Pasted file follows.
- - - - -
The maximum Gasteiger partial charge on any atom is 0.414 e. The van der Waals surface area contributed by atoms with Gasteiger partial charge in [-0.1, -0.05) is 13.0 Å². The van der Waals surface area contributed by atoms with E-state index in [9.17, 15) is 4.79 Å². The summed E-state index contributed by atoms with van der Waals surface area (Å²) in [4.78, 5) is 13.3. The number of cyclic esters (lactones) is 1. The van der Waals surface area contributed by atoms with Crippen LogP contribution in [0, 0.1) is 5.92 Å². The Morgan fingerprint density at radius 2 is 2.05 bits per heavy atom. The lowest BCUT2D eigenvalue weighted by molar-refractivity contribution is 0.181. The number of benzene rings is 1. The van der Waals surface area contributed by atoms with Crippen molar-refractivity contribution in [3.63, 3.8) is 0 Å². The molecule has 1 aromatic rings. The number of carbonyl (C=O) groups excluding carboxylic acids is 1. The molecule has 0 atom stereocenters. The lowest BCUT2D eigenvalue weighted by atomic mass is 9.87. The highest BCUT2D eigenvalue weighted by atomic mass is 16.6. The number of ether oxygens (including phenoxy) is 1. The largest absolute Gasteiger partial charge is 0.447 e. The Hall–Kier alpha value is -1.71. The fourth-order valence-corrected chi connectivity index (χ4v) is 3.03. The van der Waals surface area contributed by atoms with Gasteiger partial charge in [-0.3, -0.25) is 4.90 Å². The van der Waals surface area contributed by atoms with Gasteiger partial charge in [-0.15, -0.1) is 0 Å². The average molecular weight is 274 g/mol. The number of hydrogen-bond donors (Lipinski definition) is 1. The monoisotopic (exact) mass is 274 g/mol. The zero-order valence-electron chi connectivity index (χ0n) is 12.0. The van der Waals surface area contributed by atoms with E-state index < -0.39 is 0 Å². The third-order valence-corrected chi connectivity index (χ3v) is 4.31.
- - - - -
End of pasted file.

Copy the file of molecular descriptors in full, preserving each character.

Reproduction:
The maximum Gasteiger partial charge on any atom is 0.414 e. The van der Waals surface area contributed by atoms with Gasteiger partial charge in [-0.1, -0.05) is 13.0 Å². The van der Waals surface area contributed by atoms with E-state index in [9.17, 15) is 4.79 Å². The summed E-state index contributed by atoms with van der Waals surface area (Å²) in [4.78, 5) is 13.3. The number of cyclic esters (lactones) is 1. The van der Waals surface area contributed by atoms with Crippen LogP contribution in [0, 0.1) is 5.92 Å². The Morgan fingerprint density at radius 2 is 2.05 bits per heavy atom. The lowest BCUT2D eigenvalue weighted by molar-refractivity contribution is 0.181. The number of benzene rings is 1. The van der Waals surface area contributed by atoms with Crippen molar-refractivity contribution in [3.63, 3.8) is 0 Å². The molecule has 1 aromatic rings. The number of carbonyl (C=O) groups excluding carboxylic acids is 1. The molecule has 0 atom stereocenters. The lowest BCUT2D eigenvalue weighted by atomic mass is 9.87. The highest BCUT2D eigenvalue weighted by atomic mass is 16.6. The number of ether oxygens (including phenoxy) is 1. The largest absolute Gasteiger partial charge is 0.447 e. The Hall–Kier alpha value is -1.71. The fourth-order valence-corrected chi connectivity index (χ4v) is 3.03. The van der Waals surface area contributed by atoms with Gasteiger partial charge in [-0.3, -0.25) is 4.90 Å². The van der Waals surface area contributed by atoms with Gasteiger partial charge in [-0.15, -0.1) is 0 Å². The average molecular weight is 274 g/mol. The number of hydrogen-bond donors (Lipinski definition) is 1. The monoisotopic (exact) mass is 274 g/mol. The zero-order valence-electron chi connectivity index (χ0n) is 12.0. The van der Waals surface area contributed by atoms with E-state index < -0.39 is 0 Å². The third-order valence-corrected chi connectivity index (χ3v) is 4.31.